POL 368 - Rey Koslowski Associate Professor Political...

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Political Science 368 Associate Professor TTH 10:15-11:35 AM Political Science HUM 24 University at Albany Office Hours: 201 Milne Hall T 11:35–1:30 in HUM 16 T: 518-442-5314 (and by appt.) rkoslowski@uamail.albany.edu Information Technology and World Politics Preliminary Syllabus This upper-level undergraduate course provides a broad overview of the information revolution and its impact on global politics. We will examine previous episodes of transformative changes in communications to place contemporary changes in a broader historical context, examine the development of new information technologies and consider theoretical explorations of the relationship between information technologies and world politics. The bulk of the course, however, will examine the practical impact of the information revolution on state sovereignty, democratization, international political economy, national security, diplomacy, and international organization with a particular emphasis on the information technologies used to run government agencies and other public sector organizations. Prerequisites: There are no course prerequisites for this class, however, POS 102 Introduction to Comparative and International Politics is recommended. Students who have not studied international relations may consult with the instructor for some additional background for some additional background readings. There are no technical prerequisites other than a willingness to learn new skills and devote the necessary time and energy to do so. Students are expected to have internet access through UAlbany or an alternative internet service provider. Students will need to learn Microsoft basic features of web authoring tools if they have not already done so. The primary object of the course, however, is not technical training. Rather, it is to help students to become better end users of information technology and to understand its wider economic and political consequences. Texts (available at the UAlbany Bookstore): Andrew Chadwick, Internet Politics: States, Citizens, and New Communication Technologies (Oxford University Press, New York and Oxford, 2006). Thomas Freidman, The World is Flat: A Brief History of the Twenty-First Century (New York: Farrar, Straus and Giroux, 2007). Gregory G. Curtin, Michael H. Sommer and Veronica Vis-Sommer, eds. The World of E-Government (Hawthorn Press, 2003). Course Requirements and Grading: Mid-term Exam about 30% Presidential candidate website evaluation about 10% e-government website evaluation about 10% Final Exam about 40% Class participation (including quizzes) about 10% Late assignments will be penalized. Students must properly reference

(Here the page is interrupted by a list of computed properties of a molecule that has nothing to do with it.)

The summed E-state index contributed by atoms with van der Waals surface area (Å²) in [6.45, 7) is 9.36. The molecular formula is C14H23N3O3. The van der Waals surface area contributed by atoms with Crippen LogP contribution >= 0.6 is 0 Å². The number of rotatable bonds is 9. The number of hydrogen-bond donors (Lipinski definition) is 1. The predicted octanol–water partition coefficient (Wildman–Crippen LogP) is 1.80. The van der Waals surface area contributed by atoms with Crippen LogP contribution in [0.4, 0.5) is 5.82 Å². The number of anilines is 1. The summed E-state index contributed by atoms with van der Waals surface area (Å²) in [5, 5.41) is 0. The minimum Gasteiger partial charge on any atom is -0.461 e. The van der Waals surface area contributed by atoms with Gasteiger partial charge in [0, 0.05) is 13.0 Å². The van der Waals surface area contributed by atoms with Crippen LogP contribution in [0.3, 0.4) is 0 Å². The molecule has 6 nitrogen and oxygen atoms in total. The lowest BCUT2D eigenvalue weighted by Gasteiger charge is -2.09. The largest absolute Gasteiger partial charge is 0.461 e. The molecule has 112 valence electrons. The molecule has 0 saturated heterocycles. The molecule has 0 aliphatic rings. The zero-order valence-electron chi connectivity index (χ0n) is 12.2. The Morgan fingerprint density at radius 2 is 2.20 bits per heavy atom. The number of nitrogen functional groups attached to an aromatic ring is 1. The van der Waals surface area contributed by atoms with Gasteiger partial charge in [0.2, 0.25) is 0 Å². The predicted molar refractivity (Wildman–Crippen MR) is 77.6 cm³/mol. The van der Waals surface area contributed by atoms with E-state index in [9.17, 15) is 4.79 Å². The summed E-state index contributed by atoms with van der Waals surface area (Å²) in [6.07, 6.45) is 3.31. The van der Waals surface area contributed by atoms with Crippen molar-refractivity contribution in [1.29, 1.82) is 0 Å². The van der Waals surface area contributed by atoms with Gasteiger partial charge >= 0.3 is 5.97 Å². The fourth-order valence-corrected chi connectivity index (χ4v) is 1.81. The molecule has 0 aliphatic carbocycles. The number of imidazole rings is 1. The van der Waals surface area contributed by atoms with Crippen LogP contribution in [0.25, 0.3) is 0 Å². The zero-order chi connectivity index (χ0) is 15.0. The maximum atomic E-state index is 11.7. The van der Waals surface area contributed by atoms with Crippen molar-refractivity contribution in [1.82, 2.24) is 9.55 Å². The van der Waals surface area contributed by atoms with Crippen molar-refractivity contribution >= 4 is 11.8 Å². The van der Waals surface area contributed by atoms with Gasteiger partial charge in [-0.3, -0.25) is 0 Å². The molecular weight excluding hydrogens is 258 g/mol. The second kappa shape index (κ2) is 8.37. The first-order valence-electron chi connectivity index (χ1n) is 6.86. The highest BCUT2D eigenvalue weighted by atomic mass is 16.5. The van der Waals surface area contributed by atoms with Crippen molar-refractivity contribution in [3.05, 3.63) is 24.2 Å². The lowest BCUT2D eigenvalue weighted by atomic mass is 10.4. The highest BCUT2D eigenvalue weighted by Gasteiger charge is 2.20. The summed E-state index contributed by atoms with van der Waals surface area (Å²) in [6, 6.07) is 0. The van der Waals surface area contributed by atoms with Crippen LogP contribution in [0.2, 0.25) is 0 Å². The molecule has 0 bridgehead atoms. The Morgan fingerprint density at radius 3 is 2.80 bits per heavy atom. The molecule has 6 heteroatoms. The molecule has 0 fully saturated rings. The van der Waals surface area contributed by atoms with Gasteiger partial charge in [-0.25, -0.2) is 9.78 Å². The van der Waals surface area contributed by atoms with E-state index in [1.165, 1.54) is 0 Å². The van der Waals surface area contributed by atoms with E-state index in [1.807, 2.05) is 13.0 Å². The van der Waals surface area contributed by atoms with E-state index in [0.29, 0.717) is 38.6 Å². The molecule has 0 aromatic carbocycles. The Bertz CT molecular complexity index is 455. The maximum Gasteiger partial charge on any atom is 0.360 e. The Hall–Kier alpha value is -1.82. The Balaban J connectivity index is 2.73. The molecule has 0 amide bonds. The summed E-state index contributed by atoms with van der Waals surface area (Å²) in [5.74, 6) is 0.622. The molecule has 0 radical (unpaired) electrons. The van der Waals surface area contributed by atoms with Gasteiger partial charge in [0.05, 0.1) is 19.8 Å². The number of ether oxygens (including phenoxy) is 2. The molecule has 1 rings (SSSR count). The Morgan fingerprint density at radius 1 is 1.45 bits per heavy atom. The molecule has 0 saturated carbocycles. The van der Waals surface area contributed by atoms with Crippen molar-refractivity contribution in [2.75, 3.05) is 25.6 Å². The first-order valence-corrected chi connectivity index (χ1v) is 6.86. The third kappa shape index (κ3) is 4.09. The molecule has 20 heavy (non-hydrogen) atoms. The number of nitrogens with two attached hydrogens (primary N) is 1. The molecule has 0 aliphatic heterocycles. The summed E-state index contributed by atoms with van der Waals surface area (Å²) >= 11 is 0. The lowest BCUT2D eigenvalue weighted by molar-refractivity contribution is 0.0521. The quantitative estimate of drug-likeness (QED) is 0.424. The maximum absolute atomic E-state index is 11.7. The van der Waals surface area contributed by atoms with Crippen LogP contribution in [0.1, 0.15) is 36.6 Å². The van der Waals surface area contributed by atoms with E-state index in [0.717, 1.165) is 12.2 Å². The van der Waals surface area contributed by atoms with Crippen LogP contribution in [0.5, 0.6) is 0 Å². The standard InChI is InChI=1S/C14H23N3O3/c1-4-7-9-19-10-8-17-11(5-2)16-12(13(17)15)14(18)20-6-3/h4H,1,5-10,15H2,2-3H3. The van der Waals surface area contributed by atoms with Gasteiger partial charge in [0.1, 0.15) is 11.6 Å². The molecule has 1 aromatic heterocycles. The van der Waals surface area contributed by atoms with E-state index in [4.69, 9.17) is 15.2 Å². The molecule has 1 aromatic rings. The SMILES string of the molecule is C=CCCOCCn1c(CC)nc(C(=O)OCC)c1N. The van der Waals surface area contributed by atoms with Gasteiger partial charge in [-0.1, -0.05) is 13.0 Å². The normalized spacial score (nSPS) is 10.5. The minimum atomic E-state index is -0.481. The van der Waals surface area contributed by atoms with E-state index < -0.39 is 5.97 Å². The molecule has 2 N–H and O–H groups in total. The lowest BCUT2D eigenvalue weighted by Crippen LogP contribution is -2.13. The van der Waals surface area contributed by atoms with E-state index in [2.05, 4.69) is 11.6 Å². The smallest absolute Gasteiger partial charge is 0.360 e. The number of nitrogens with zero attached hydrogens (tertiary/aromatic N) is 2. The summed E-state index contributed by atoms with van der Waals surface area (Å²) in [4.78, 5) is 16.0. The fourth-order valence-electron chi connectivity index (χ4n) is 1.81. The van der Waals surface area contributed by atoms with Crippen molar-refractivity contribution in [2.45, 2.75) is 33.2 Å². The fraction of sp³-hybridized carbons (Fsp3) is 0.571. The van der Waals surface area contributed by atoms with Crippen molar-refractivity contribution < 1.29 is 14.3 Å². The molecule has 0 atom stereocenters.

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POL 368 - Rey Koslowski Associate Professor Political...

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